As You Like It: A Feminist Play
Feminism in Shakespeare’s era was an entirely different subculture than the third-wave movement that we experience in modern times. In the seventeenth century, women were extensively challenged with expressing themselves in a strictly patriarchal system that generally refused to acknowledge or grant merit to women’s views and declarations of individuality. Though modern day feminism was nonexistent, many women and supporters expressed themselves and the conditions they faced, often indirectly, using a variety of creative and subversive methods. This paper takes a closer look at the literary icon, William Shakespeare, who demonstrates himself as a feminist through one of his most famous and beloved plays; As You Like It. Upon a close reading of this play, I argue that through the use of comedy and satire does Shakespeare demonstrate his feelings towards women and society. Thus, I assert that Shakespeare should be considered a feminist of his time. First, I present the play with a brief synopsis in order to present the story at face value. I then give relevant background information on the time the play was written, published and performed to provide context of society’s then - standards and expectations. I explain the methodology I used to go about this analysis and argue my findings through the play. Finally, I summarize my findings and show ways in which my research could be furthered in the future.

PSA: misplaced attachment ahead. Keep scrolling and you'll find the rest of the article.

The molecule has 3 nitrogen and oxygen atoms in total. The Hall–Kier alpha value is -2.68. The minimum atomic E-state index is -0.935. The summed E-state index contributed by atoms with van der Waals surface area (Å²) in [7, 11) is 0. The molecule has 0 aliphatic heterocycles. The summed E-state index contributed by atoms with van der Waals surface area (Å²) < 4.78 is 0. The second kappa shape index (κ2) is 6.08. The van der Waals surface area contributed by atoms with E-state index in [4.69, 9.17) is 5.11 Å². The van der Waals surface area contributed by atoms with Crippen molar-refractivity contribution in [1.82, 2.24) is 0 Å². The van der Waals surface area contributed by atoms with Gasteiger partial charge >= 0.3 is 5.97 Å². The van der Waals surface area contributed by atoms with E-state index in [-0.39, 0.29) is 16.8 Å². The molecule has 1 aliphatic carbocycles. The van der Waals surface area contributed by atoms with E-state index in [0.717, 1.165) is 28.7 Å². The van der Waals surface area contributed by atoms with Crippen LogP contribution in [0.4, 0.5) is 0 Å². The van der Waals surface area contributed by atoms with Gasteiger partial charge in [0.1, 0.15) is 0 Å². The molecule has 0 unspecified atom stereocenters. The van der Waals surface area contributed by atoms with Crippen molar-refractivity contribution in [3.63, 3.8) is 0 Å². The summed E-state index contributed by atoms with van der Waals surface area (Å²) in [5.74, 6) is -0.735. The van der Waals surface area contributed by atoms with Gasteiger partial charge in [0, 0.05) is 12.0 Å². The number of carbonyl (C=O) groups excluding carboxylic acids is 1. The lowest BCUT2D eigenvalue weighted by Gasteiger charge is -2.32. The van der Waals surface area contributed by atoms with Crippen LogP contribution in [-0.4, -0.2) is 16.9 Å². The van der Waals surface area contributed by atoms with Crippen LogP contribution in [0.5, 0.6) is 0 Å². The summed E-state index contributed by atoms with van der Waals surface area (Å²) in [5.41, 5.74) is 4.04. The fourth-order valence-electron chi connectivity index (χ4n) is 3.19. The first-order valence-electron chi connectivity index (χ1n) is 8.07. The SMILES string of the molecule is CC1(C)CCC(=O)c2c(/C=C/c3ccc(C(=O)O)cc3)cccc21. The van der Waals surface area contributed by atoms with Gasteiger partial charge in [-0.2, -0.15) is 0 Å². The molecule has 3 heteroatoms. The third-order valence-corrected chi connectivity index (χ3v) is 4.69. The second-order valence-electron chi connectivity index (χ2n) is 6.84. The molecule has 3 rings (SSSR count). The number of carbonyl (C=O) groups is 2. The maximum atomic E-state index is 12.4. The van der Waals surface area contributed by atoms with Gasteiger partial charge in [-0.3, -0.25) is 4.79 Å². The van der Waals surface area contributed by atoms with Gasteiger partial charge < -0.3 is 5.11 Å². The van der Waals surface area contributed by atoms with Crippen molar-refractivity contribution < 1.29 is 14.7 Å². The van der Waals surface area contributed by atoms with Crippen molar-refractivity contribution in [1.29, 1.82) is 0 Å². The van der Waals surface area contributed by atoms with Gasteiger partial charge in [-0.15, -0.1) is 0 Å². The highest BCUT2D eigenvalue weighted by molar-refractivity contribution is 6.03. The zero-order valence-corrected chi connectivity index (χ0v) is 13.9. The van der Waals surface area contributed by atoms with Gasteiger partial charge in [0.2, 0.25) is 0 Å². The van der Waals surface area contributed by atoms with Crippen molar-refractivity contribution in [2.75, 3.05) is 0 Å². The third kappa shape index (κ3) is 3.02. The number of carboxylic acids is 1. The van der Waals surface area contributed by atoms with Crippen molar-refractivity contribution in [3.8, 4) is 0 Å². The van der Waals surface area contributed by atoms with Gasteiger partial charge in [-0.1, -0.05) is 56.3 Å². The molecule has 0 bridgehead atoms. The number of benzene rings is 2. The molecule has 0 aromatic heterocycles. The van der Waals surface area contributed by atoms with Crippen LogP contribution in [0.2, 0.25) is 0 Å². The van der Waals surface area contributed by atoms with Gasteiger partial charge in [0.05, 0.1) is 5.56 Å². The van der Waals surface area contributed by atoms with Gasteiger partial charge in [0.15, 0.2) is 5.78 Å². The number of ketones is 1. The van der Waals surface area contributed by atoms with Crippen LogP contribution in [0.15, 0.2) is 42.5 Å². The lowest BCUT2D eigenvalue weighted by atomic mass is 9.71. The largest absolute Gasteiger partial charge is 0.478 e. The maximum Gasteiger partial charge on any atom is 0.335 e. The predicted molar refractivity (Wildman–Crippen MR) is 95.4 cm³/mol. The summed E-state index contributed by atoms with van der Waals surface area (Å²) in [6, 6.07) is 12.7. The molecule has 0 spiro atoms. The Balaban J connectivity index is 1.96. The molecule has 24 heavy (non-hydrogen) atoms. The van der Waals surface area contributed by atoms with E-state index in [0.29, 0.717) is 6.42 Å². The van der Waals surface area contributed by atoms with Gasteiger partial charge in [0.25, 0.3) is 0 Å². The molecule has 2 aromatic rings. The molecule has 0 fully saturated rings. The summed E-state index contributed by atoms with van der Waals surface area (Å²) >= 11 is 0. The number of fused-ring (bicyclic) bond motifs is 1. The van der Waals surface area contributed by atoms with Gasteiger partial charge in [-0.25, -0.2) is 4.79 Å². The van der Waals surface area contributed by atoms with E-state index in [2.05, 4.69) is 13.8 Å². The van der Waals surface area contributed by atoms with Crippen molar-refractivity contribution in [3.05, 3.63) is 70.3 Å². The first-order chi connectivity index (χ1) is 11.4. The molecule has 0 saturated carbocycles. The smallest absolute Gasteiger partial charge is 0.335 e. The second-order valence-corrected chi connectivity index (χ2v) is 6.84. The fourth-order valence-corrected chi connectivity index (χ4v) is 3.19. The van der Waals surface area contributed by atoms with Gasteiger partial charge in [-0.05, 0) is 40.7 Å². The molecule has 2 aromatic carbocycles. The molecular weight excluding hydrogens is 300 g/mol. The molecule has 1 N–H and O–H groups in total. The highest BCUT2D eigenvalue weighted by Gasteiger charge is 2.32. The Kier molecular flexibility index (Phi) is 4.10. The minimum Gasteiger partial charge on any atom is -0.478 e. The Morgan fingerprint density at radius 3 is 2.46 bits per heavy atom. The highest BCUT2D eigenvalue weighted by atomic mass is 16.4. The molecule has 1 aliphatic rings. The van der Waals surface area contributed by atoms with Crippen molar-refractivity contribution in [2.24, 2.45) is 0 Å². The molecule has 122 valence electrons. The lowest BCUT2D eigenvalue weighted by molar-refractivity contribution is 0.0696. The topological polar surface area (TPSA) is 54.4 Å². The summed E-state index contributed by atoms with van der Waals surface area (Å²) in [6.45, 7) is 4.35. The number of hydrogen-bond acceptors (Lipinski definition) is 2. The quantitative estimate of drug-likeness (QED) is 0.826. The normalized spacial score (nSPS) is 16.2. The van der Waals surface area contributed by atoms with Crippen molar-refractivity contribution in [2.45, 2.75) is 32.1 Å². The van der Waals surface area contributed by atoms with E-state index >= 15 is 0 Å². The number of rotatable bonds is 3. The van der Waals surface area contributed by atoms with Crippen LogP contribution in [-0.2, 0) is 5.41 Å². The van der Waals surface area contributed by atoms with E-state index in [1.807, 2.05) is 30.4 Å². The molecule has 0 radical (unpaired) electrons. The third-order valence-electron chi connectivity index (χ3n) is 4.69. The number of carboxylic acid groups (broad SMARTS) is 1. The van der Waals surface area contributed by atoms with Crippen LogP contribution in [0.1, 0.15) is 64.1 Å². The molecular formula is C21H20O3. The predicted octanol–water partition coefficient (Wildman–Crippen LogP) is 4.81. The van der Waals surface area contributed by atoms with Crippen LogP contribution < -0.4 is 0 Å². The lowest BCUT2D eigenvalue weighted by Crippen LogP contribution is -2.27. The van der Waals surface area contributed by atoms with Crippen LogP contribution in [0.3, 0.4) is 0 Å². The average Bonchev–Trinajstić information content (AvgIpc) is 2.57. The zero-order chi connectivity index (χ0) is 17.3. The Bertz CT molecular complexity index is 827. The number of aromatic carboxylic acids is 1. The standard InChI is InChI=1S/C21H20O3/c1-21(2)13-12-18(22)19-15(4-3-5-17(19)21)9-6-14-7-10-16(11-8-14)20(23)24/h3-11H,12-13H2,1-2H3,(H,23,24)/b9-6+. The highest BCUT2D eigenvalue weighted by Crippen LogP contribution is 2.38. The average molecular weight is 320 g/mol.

As You Like it takes place in a territory in France, ruled by Duke Frederick who has usurped the land from his eldest brother, Duke Senior, and has exiled him prior to the start of the play. Duke Senior’s daughter, Rosalind, has been permitted to stay at court, as she is the closest friend and confidant of Frederick’s child, Celia. The play also centers on the character of Orlando, who at first sight has fallen in love with Rosalind when they meet before his big wrestling match, in which she gives him her necklace as a token of luck and love. Unfortunately, Oliver is forced to flee his home with his family’s loyal servant, Adam, after being persecuted by his older brother, Oliver. Similarly, Rosalind is banished as well after Frederick decides that she is not a good influence on Celia or the court itself. In turn, Rosalind and Celia decide to flee together accompanied by the court jester, Touchstone, and disguise themselves as a young man named Ganymede and a young woman named Aliena. Both parties happen to escape to the Forest of Arden where love, chaos, and hilarity ensue.
This play was written in 1623, the Elizabethan age; an era of full-blown patriarchy that hadn’t seen many glimpses of a fight for equality out in the open. The cultural mindset that men were superior to women had been established centuries ago and was still in full effect, however, many feminist agents did attempt to rise up and been seen as equal in the eyes of society. In fact, women had been making steady progress since Queen Elizabeth...